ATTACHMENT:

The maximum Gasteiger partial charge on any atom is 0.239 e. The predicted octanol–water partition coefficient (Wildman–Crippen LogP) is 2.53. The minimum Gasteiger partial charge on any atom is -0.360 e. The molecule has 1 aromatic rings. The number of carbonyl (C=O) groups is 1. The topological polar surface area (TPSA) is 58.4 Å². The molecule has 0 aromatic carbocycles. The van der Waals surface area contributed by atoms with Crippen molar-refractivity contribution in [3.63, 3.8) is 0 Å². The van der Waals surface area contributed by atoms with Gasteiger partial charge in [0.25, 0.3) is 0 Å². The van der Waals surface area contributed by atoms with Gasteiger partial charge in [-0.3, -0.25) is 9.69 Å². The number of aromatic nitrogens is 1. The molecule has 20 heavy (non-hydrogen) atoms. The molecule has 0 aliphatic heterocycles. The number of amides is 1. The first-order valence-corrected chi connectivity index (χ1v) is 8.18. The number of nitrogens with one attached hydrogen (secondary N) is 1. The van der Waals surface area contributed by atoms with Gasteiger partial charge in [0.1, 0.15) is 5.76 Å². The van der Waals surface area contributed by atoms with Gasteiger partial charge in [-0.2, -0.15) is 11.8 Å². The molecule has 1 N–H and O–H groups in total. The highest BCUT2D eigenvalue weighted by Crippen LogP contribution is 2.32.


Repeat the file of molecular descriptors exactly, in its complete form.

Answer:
The maximum Gasteiger partial charge on any atom is 0.239 e. The predicted octanol–water partition coefficient (Wildman–Crippen LogP) is 2.53. The minimum Gasteiger partial charge on any atom is -0.360 e. The molecule has 1 aromatic rings. The number of carbonyl (C=O) groups is 1. The topological polar surface area (TPSA) is 58.4 Å². The molecule has 0 aromatic carbocycles. The van der Waals surface area contributed by atoms with Crippen molar-refractivity contribution in [3.63, 3.8) is 0 Å². The van der Waals surface area contributed by atoms with Gasteiger partial charge in [0.25, 0.3) is 0 Å². The van der Waals surface area contributed by atoms with Gasteiger partial charge in [-0.3, -0.25) is 9.69 Å². The number of aromatic nitrogens is 1. The molecule has 20 heavy (non-hydrogen) atoms. The molecule has 0 aliphatic heterocycles. The number of amides is 1. The first-order valence-corrected chi connectivity index (χ1v) is 8.18. The number of nitrogens with one attached hydrogen (secondary N) is 1. The van der Waals surface area contributed by atoms with Gasteiger partial charge in [0.1, 0.15) is 5.76 Å². The van der Waals surface area contributed by atoms with Gasteiger partial charge in [-0.2, -0.15) is 11.8 Å². The molecule has 1 N–H and O–H groups in total. The highest BCUT2D eigenvalue weighted by Crippen LogP contribution is 2.32.